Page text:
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Calling all Vegas-bound baddies!
Here’s what you need to know as you prep to elope in Vegas.
Get Your Marriage License
You will first need to apply for your marriage license in one of two ways.
You can apply online and then go pick up your marriage license in person, or you can go directly to the Clark County Marriage License Bureau. Their hours are 8 AM to midnight every day, including holidays.
You will need to provide your Social Security number (not the actual card) and a valid form of ID like a driver’s license, birth certificate or passport to apply.
Keep in mind that they will legally register you under the name as it appears on your ID. The marriage license will cost $102 so make sure you have cash or credit with you.
Choose Your Wedding Date
If you’re not quite ready to spontaneously get married with an hour’s notice, that’s ok. Instead, secretly pick a time and day so you can plan a little.
The date you choose might be impacted by a few other things, including:
- Will you be inviting anyone? If you’d like to have your best friend or sister present, you’ll want to choose a date that works for everyone.
- Do you want an outdoor wedding in Montana? Probably don’t want a winter date. This is an advantage to marrying in a warm location like Las Vegas — it’s almost always outdoor weather.
Choose a Location
Here’s the fun part. Be as creative as you please! Electric Sugar Elopements offers so many options for elopement locations and not one of them is a dreary courthouse.
If the two of you love hiking with your dogs, what about an outdoor wedding in the mountains? Maybe you both love architecture.
Find the coolest architecture in the area — an old library, museum or historic movie theater.
Hire a Wedding Planner and Photographer
After the initial adrenaline rush of your wedding ebbs a bit, there’s nothing quite as fun as sitting down to look at photos and video from the day.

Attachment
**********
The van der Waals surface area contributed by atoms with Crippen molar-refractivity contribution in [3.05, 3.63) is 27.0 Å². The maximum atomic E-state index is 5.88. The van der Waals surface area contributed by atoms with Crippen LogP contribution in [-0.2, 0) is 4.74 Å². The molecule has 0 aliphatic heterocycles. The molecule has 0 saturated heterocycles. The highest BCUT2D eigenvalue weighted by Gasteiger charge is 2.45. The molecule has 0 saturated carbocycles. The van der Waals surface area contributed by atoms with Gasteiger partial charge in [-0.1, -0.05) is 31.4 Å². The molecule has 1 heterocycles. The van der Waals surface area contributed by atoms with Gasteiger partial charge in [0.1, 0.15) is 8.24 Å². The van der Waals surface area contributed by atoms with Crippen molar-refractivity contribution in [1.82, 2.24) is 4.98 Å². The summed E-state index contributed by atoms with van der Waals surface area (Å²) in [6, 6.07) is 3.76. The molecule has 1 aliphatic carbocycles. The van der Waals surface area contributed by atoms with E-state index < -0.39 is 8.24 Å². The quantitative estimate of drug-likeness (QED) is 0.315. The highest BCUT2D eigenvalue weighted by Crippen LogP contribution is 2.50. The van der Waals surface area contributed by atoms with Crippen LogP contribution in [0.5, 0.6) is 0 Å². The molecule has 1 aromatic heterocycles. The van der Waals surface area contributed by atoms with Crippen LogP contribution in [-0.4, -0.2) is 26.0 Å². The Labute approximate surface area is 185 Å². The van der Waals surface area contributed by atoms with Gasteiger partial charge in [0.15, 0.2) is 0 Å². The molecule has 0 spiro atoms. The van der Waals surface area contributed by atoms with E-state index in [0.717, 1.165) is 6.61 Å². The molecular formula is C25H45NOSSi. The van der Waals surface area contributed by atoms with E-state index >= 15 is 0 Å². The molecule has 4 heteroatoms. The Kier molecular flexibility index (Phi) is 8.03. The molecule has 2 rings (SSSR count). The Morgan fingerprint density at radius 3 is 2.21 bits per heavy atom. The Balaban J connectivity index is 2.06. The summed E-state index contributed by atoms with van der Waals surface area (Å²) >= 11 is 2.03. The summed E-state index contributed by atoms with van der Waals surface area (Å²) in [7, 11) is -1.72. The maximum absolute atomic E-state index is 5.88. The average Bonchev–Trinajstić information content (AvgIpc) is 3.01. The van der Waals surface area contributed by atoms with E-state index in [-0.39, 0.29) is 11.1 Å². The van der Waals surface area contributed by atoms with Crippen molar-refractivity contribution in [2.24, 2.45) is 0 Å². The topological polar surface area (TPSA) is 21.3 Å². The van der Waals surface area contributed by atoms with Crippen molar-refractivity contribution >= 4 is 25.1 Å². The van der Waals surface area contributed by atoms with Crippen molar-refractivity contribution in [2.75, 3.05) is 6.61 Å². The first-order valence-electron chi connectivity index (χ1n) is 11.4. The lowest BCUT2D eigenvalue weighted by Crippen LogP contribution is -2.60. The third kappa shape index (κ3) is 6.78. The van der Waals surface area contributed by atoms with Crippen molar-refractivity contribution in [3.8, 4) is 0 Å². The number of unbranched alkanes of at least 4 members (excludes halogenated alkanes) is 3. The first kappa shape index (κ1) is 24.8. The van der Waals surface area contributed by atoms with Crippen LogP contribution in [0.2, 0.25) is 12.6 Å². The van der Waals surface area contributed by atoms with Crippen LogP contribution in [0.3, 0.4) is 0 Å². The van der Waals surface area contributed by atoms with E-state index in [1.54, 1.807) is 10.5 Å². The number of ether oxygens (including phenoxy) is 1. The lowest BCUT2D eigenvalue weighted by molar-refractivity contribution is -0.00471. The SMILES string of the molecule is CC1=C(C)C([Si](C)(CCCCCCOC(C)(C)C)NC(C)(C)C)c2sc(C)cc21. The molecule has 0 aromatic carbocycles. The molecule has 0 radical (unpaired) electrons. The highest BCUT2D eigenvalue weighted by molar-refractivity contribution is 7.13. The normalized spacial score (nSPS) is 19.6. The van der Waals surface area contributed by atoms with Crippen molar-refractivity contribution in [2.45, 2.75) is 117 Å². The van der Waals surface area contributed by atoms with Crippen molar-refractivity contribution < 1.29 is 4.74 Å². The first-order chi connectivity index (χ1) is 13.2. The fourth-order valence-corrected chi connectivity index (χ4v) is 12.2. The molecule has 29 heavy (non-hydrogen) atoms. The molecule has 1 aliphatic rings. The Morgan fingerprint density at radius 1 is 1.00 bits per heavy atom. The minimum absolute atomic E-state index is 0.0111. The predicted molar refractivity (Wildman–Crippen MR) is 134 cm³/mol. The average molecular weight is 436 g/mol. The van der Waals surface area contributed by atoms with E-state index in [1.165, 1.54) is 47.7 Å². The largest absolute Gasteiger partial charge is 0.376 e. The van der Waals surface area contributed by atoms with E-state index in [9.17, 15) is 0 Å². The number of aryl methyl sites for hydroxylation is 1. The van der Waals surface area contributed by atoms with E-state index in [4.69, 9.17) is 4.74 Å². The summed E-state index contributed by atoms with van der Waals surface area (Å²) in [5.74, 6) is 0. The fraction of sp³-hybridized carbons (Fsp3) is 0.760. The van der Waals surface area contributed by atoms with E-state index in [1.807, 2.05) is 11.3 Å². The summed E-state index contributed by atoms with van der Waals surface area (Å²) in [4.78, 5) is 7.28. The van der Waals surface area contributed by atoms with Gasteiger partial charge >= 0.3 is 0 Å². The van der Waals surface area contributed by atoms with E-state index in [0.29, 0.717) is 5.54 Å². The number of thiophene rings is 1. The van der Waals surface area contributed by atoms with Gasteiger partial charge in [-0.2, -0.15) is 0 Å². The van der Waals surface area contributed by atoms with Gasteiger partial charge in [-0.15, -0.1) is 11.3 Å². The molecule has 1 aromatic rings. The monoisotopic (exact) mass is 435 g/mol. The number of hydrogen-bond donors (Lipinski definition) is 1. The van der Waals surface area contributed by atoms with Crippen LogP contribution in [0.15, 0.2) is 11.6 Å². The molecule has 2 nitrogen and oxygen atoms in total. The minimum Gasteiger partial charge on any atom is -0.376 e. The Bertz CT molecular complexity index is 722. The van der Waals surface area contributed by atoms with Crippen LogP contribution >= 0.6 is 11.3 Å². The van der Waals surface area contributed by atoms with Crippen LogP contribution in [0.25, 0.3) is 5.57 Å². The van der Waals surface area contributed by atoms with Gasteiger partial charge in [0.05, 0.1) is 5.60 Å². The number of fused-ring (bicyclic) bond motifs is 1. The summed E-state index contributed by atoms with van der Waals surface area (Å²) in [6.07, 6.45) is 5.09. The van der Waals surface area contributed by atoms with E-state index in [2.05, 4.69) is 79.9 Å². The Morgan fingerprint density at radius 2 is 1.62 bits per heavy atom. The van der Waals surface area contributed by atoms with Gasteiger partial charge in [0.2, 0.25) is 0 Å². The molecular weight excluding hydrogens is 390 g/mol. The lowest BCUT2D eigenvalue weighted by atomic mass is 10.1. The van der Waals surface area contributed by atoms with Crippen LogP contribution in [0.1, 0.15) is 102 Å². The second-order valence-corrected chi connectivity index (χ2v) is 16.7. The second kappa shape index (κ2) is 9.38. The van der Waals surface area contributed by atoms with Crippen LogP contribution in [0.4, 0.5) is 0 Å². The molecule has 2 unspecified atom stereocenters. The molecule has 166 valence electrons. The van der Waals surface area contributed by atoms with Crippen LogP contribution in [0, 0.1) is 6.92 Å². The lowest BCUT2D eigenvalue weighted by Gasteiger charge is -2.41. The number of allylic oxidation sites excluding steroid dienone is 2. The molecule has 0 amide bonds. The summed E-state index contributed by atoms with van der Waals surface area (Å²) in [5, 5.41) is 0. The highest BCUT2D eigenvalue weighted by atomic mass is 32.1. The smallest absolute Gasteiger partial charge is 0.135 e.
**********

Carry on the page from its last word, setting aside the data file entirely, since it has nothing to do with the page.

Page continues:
So don’t miss the opportunity to hire someone awesome — someone who gets you and your vision.
Plus, your family and friends will enjoy seeing those photos. It might even help to smooth over any hurt feelings.
Find an Officiant and Plan the Ceremony
Once you’ve chosen your location, time and date, it’s time to find someone who will do the honors of officiating.
Before you meet with an officiant, sit down as a couple and decide what kind of wedding ceremony you both want — long, short, funny, sentimental…
Knowing which routes you’ll take will make choosing your officiant much easier. And once you sit down with them, do a vibe check to be sure they’re the one!
Here are some of the best parts of a wedding of any kind. It’s time to pick the clothes.
If you’ve not already done so, choose that ring you’ve always dreamt about. Maybe you want something a little unique, less traditional.
Since you know where you’re getting hitched, you’ll also have a good idea about extras.
Do you want to carry a bouquet, or maybe something more unique? Will you have a long veil? What kind of shoes will be best for your location?
Decide How You Plan to Spread the Good News
Even though you didn’t want a big wedding, you may still want to share your awesome news with the masses… or at least your family and friends.
Since news travels fast, pick your announcements ahead of time and have them ready to go.
That way, once you’re happily married, you can drop them in the mailbox and let the good news spread.
Let’s chat about how we can make your Vegas elopement everything you want it to be and nothing you don’t!
For couples with personality wanting an offbeat, boundary-pushing wedding, McKenzi Taylor is fast-becoming America’s go-to elopement and micro-wedding expert. Electric Sugar Elopements barged onto the scene in 2021, with the company drawing on McKenzi’s 15+ years as a wedding photographer, 5+ years as a successful wedding coordinator, and standing as a board member for the LV chapter of WIPA. Her ‘let’s do this differently’ attitude to weddings has helped over 700 couples get hitched in style around Las Vegas, San Diego and Black Hills, and has led to her being featured in small and major media outlets, such as the New York Times.